Quench question

To quench a knife forged from a file,can i use an oil quench,or will i need to quench in water or brine to get a good hardness?Thanks.

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Files are very high carbon steel. Betwen 1.2% and 1.4% carbon content. Water or brine quenching can shatter or fracture them. Oil works very well. Try a high temp vegetable oil or mineral oil.
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Make sure you have a good file. Some are case hardened and will not make a good knife.
As Ernie stated, use oil and heat it to about 125 degrees before you quench. I use automatic transmission fluid. It will flash (lite on fire) so be prepared for that.
Bob
On Fri, 26 Dec 2003 07:32:48 -0600 (CST), Lil_Red snipped-for-privacy@webtv.net (Cockahdewalk Youbetcha) wrote:

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Thanks,Ernie and Bob! I have quenched 1095 in veg oil with good results,but i half-rememer reading somewhere someone claim that the steel in files wouldnt harden very well in oil.Thanks for the help.
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oso snipped-for-privacy@yahoo.com wrote:

Bob, ditch the tranny fluid. There are metalic soaps in tranny fluid to prevent foaming, and they will contaminate the steel at quench temperature. Same goes for motor oil and almost all the other 'automotive' petro products, bad news for hot steel.
Charly
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Charly,
I have been forging knives for ten years and do my own destructive testing to determine the quality of my knives. I have never had a problem using tranny fluid. I have discussed this with about 2500 other knifemakers over the years on the Custom Knife Directory forum of which there are some pretty famous and respected knifemakers and nobody has ever said anything about metalic soaps. Nobody has ever complained about contamination of their blades that I know of.
Can you elaborate on how you know of this? As I said, I am happy with my heat treatment as it is but if you can shed light on an unknown, I will change my process if I can exceed my own tests as a result..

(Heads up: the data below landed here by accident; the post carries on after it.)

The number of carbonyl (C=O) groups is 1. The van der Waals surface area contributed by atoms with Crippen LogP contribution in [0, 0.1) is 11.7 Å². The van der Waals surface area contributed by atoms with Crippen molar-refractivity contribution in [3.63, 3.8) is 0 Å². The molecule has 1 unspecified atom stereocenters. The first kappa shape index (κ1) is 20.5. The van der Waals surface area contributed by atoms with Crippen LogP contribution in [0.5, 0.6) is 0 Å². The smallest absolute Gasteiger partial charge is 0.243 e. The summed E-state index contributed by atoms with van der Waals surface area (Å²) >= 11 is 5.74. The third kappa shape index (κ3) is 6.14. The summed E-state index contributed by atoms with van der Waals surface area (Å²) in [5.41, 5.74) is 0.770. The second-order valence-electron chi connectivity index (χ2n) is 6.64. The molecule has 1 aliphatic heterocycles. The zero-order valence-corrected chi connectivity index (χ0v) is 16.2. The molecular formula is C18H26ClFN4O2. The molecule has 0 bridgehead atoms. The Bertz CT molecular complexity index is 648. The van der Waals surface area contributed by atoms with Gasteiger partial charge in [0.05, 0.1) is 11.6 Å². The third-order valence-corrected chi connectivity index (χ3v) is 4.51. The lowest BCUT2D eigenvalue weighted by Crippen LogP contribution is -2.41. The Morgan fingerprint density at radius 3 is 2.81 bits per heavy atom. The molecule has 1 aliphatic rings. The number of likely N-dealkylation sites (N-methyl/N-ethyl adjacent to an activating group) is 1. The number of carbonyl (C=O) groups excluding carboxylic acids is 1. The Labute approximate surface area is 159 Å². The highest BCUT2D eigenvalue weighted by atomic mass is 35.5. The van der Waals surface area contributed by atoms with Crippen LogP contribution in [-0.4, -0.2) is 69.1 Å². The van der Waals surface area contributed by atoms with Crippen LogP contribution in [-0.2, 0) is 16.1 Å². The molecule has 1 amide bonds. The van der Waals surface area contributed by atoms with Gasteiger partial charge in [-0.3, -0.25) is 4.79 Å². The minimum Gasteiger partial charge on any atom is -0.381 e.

Currently, I can make knives that will pass the journeyman and the master bladesmith tests given by that ABS and my personal tests are more demanding. I am really quite surprised that there could be a problem but I am open to hear what the effects of these contaminates are.
Bob
On Fri, 26 Dec 2003 20:45:39 GMT, Charly the Bastard

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On Fri, 26 Dec 2003 19:47:52 -0600, oso snipped-for-privacy@yahoo.com wrote:

[blah blah]
How many knife makers really know shit about metallurgy ?
Talk to someone who works in the automotive industry - particularly for gearbox production. My car (15 years old) has 1/4million miles on it and is still going fine. My first car barely made it to 100K. There's a reason for this, and understanding the subtler points of long-term surface contamination is a big part of it, let alone using these same oils for heat treatment.
I'd quench files in water if I were making scrapers or some sorts of knife, but for general knives or anything that's likely to take a pounding, then go with oil. The cracking problem is easy to over-state, but it can happen.
-- Klein bottle for rent. Apply within.
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Are you saying Charly is wrong or that I don't know what I am doing?
Please explain further.
Bob
On Sat, 27 Dec 2003 04:03:29 +0000, Andy Dingley

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oso snipped-for-privacy@yahoo.com wrote:

Slow down, Bob. Anti-foaming agents are usually lithium-based metalic soaps, and they will induce surface brittlness in certain alloys, especially the chrome-heavy ones like stainless. (damn stickyspacebar...) Old motor oil contains combustion formed acids, and sulphate compounds that the foundries work very hard to remove from the steel. I don't know what alloys you work, but that kind of stuff I don't want in my work. I use USP Mineral oil, Vet-grade, which is about a 20-weight at room temp, and it has produced consistent and reliable results for every oil-hardening steel that I normally use. YMMV
Charly
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Charly,